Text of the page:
Hi, I solved an electrostatic problem and exported the electric potential. The electric potential is smooth and then its numeric derivative was calculated to get the electric field. The problem is that the electric field is not smooth now. So I think if it would be better to directly calculate the derivative in dolfinx. How to calculate derivative of a function u on domain V with regard to z in dolfinx for example?

Please supply a minimal reproducible example that illustrates your issue

Not everything can make a smallest example. I give up. But how to calculate derivative in dolfinx?

Why cannot upload file?

I don’t understand what derivative you want to calculate.

Is it a spatial derivative of a `dolfinx.fem.Function`

?

Is it a derivative of an ufl-Expression with respect to a variable?

If `u`

is a function in say a first order lagrange space, then its derivative in `z`

-direction is a piecewise continuous function on every cell, thus it is no longer continuous.

To get such derivatives, you can use `u.dx(i)`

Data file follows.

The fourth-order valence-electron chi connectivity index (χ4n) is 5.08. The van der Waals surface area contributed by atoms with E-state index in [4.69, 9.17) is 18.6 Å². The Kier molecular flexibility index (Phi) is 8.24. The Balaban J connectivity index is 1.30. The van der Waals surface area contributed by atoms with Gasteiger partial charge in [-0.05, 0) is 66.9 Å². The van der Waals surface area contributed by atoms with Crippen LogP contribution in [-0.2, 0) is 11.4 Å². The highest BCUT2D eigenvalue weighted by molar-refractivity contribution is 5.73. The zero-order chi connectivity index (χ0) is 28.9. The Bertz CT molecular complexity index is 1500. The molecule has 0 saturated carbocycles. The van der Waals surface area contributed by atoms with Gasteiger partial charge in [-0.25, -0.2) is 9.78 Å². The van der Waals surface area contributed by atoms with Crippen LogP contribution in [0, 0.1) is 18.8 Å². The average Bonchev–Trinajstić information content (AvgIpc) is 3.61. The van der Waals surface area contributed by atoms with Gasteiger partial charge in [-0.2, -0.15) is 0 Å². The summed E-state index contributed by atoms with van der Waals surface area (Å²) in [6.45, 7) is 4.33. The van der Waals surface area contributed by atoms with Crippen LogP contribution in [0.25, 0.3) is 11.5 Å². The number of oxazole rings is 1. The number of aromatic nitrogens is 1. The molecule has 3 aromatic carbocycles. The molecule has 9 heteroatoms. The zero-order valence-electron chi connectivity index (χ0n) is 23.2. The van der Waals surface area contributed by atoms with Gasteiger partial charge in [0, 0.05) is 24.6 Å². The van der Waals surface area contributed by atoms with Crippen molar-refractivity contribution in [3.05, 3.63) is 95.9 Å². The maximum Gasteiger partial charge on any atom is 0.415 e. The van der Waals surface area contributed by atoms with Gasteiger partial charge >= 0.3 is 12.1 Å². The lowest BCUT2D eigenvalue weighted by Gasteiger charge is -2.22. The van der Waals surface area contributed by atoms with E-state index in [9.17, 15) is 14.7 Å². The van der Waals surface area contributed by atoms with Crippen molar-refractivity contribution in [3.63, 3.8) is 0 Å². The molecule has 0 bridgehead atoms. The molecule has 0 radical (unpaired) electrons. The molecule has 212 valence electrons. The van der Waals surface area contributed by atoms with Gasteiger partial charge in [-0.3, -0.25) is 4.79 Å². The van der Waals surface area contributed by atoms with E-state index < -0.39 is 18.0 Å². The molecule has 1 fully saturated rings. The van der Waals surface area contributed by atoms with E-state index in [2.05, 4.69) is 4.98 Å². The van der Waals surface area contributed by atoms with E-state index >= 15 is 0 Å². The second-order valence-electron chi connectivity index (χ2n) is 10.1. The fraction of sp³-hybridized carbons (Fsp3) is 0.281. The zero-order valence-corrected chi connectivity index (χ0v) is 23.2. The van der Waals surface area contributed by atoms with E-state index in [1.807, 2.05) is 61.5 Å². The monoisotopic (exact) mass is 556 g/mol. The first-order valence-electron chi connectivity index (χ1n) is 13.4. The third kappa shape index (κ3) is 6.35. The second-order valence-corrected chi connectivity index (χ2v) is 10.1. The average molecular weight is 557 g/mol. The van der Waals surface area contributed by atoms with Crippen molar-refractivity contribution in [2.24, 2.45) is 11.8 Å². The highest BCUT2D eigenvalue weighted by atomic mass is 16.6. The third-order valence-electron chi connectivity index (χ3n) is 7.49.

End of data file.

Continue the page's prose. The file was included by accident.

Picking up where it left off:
and interpolate with `dolfinx.fem.Expression`

into a suitable function space (“DG” 0 in the case of `u`

being in P1).

See for instance:

https://jsdokken.com/fenics22-tutorial/heat_eq.html#post-processing-without-projections

and

https://fenics.readthedocs.io/projects/ufl/en/latest/manual/form_language.html?highlight=dx#basic-spatial-derivatives

Dear dokken,

Thanks for your help. The solution u is a second order lagrange function defined as

```
V = FunctionSpace(domain, ("CG", 3))
u = TrialFunction(V)
```

Then the electric field Ez along z axis I calculated as:

```
W = FunctionSpace(domain, ("DG", 2))
expr = Expression(uh.dx(2), W.element.interpolation_points())
w = Function(W)
w.interpolate(expr)
tol = 0.001 # Avoid hitting the outside of the domain
z = np.linspace(0 + tol, 31.6 - tol, 101)
points = np.zeros((3, 101))
points[2] = z
u_values = []
bb_tree = geometry.BoundingBoxTree(domain, domain.topology.dim)
cells = []
points_on_proc = []
cell_candidates = geometry.compute_collisions(bb_tree, points.T)
colliding_cells = geometry.compute_colliding_cells(domain, cell_candidates, points.T)
for i, point in enumerate(points.T):
if len(colliding_cells.links(i))>0:
points_on_proc.append(point)
cells.append(colliding_cells.links(i)[0])
points_on_proc = np.array(points_on_proc, dtype=np.float64)
u_values = w.eval(points_on_proc, cells)
```

Is it correct?

Yes, this would be one way of doing it. Note that if a point is on a boundary between two cells, there will be some ambiguity as to which value it should take (That is decided by whatever cell is first in `colliding_cells`

for the given point).

Thanks again. The derivative, that is the electric field, is much smooth now.